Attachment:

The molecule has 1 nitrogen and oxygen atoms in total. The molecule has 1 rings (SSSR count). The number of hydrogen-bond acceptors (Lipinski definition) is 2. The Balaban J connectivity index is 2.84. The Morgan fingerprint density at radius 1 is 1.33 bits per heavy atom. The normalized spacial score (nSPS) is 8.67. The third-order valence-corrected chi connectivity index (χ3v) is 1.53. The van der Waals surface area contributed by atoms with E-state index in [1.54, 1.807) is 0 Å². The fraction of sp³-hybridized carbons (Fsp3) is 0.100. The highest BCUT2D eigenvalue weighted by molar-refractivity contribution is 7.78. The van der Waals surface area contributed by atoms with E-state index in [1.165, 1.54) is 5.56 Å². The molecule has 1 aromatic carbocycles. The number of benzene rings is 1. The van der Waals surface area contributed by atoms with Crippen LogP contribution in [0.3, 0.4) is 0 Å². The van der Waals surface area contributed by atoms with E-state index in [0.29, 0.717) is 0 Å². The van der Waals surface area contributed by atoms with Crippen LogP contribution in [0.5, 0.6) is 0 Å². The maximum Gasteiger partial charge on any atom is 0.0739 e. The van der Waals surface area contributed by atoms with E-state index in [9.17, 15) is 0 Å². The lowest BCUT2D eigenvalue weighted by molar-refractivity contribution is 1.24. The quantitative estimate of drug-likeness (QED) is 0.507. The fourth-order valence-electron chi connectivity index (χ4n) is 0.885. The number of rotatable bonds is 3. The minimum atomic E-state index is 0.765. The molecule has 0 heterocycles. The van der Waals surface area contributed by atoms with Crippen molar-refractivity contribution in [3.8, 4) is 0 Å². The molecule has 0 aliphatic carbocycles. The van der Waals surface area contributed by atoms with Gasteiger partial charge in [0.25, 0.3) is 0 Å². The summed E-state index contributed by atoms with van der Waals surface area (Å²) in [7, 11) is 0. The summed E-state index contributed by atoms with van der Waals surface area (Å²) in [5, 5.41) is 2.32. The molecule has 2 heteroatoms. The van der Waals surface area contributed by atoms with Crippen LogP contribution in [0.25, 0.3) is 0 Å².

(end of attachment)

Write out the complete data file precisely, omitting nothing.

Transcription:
The molecule has 1 nitrogen and oxygen atoms in total. The molecule has 1 rings (SSSR count). The number of hydrogen-bond acceptors (Lipinski definition) is 2. The Balaban J connectivity index is 2.84. The Morgan fingerprint density at radius 1 is 1.33 bits per heavy atom. The normalized spacial score (nSPS) is 8.67. The third-order valence-corrected chi connectivity index (χ3v) is 1.53. The van der Waals surface area contributed by atoms with E-state index in [1.54, 1.807) is 0 Å². The fraction of sp³-hybridized carbons (Fsp3) is 0.100. The highest BCUT2D eigenvalue weighted by molar-refractivity contribution is 7.78. The van der Waals surface area contributed by atoms with E-state index in [1.165, 1.54) is 5.56 Å². The molecule has 1 aromatic carbocycles. The number of benzene rings is 1. The van der Waals surface area contributed by atoms with Crippen LogP contribution in [0.3, 0.4) is 0 Å². The van der Waals surface area contributed by atoms with E-state index in [0.29, 0.717) is 0 Å². The van der Waals surface area contributed by atoms with Crippen LogP contribution in [0.5, 0.6) is 0 Å². The maximum Gasteiger partial charge on any atom is 0.0739 e. The van der Waals surface area contributed by atoms with E-state index in [9.17, 15) is 0 Å². The lowest BCUT2D eigenvalue weighted by molar-refractivity contribution is 1.24. The quantitative estimate of drug-likeness (QED) is 0.507. The fourth-order valence-electron chi connectivity index (χ4n) is 0.885. The number of rotatable bonds is 3. The minimum atomic E-state index is 0.765. The molecule has 0 heterocycles. The van der Waals surface area contributed by atoms with Crippen molar-refractivity contribution in [3.8, 4) is 0 Å². The molecule has 0 aliphatic carbocycles. The van der Waals surface area contributed by atoms with Gasteiger partial charge in [0.25, 0.3) is 0 Å². The summed E-state index contributed by atoms with van der Waals surface area (Å²) in [7, 11) is 0. The summed E-state index contributed by atoms with van der Waals surface area (Å²) in [5, 5.41) is 2.32. The molecule has 2 heteroatoms. The van der Waals surface area contributed by atoms with Crippen LogP contribution in [0.25, 0.3) is 0 Å².